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Steeped in History

It was in 1908 that Miss Alice Katherine Atkins established Chinthurst School on the site of the old perfume factory. Two years later a farmer's field was purchased and Chinthurst School was built. This building has been the central part of the school ever since.

The origin of the school's name is not entirely clear. It seems to relate to a beauty spot, Chinthurst Hill, near the village of Shalford, where one can see also Lower Chinthurst Farm and Chinthurst Lane. Equally obscure is the origin of the school's motto and badge, though the message it puts forward is clear enough. We believe it originates from Jesus College where Mr Bradley studied.

Miss Atkin's establishment seems to have been primarily a girls' school, and it accepted a limited number of boarders. A contemporary poster informs us that boys were 'prepared for school', which probably indicates that boys of kindergarten age, and possibly rather older ones, were taught.

There is very little information about how the school fared for the next 25 years, a period of great social upheaval, but we pick up the story in 1934, when the school was purchased and given to Mr and Mrs Bradley as a wedding present by Mr Bradley's father, Major Bradley. It appears to have been reasonably prosperous as a co-educational day and boarding school, and was described as 'liberal for the time'. Over the next few years a number of buildings were added to the original school house: 'Orchards', a boys' boarding house, and two houses in Tower Road - Little Chinthurst, which was used as a Kindergarten, and High Hedges (which no longer exists), which was used for staff accommodation. Westfield was purchased later, and the upper floors were used for girls' boarding accommodation. It now houses the Pre-Preparatory department.

The Second World War had inevitable effects on the School, but Chinthurst kept going throughout. Numbers dropped as some children were evacuated to safer areas; but several of these returned after a few years when the danger seemed less imminent. Mrs Bradley took about six pupils to the relative safety of a house the Bradleys owned in South Wales, but their stay there was brief. In Croydon a school was bombed, and some of the girls were transferred to Chinthurst from Croydon High School. In 1940 Mr Bradley produced the first edition of the 'Chinthurst Chantecleer' - a school magazine which provides numerous vignettes of life in wartime Chinthurst. We learn that the swimming pool was briefly converted into an air-raid shelter, but this arrangement was abandoned, as responding to every air-raid warning proved too distracting in lessons!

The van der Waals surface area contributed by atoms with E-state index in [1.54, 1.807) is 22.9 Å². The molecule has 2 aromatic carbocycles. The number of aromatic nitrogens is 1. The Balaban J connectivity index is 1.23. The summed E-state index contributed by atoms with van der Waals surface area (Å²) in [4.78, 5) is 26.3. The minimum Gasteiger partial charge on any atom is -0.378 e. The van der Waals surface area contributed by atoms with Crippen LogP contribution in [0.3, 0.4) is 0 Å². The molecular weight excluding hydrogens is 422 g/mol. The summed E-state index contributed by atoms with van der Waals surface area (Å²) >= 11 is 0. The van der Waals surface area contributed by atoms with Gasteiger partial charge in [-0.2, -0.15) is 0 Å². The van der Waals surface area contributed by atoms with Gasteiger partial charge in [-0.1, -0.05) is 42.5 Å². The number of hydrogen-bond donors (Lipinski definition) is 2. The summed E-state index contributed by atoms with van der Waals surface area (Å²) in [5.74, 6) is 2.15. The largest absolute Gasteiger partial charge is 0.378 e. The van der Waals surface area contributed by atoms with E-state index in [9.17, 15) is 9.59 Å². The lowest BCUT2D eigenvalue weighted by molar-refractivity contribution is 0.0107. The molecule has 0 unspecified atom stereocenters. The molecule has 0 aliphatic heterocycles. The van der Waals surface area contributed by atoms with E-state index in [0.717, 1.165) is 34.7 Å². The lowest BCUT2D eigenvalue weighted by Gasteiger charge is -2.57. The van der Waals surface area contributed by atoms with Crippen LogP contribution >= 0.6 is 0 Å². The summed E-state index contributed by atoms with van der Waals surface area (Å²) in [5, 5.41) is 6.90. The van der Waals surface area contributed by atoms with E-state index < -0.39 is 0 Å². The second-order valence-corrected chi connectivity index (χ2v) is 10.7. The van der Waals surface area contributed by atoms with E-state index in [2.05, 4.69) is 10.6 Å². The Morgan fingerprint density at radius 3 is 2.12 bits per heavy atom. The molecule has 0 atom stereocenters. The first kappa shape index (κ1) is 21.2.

After the war, Chinthurst remained a coeducational day and boarding school, until the Bradleys sold out to Mr Ronald Kelley and his wife Joan in 1953. Ronald Kelley remained headmaster of Chinthurst till his retirement in 1977. Chinthurst in the 1950's still had many similarities with the pre-war school, notably in the accommodation: Art was taught in the long top room, now a staff flat, and there were a number of outbuildings: there was a garage which served as a carpentry workshop; there was a large building opposite the front door which was used as a gymnasium, and plays were performed there, Behind the gymnasium there were stables. Horse riding was an optional extra, and remained so until comparatively recently.

Ronald Kelley transformed the school. Boarding was phased out, and girls were no longer catered for. Within a few years of taking over, Mr Kelley had changed Chinthurst into a typical modern boys' Prep School. Due to his generosity and the foresight of the first governors, the School was converted from a proprietary owned business to an Educational Trust in 1976. The next Headmaster, The Rev. Brian Batty, took up the reins in 1976, jointly with Mr Kelley for a year, and then independently until 1982.

Headmaster, Mr Trevor Egan and his wife Heather, were appointed in 1983 and remained in post for 26 years. New accommodation, such as the Morris House and the Art and Music Departments, were built, offering far wider opportunities to the boys than in the past and the school thrived and expanded during this time. Following Mr and Mrs Egan's retirement, Mr Ian Thorpe, formerly the Head of the Junior School at City of London Freemen's School, was then appointed as Chinthurst's Headmaster. Mr David Williams then took over the helm in September 2013 with Mr Tim Button being appointed Headmaster September 2015.

In December 2011, the Board of Governors made the landmark decision to return the School to its former status as a co-educational school. As such, with effect from April 2012, Chinthurst School accepted girls for the first time since the mid-1950s. With the vast majority of Senior School now admitting girls, the move is a decisive response to the changing market within the world of education; in addition the this significant change Chinthurst announced its move from 13+ to 11+ in April 2015. This was a decision born from that of Epsom College and St John's introducing their own bespoke Junior Schools taking entry into Year 7 from September 2016.

Throughout the years of transition, Chinthurst has retained its 'family' ethos and 'all round' approach while achieving successes in the fields of academia, sport, music, art and drama. It has been an eventful century, which has seen us through two World Wars, and we look forward to the century to come

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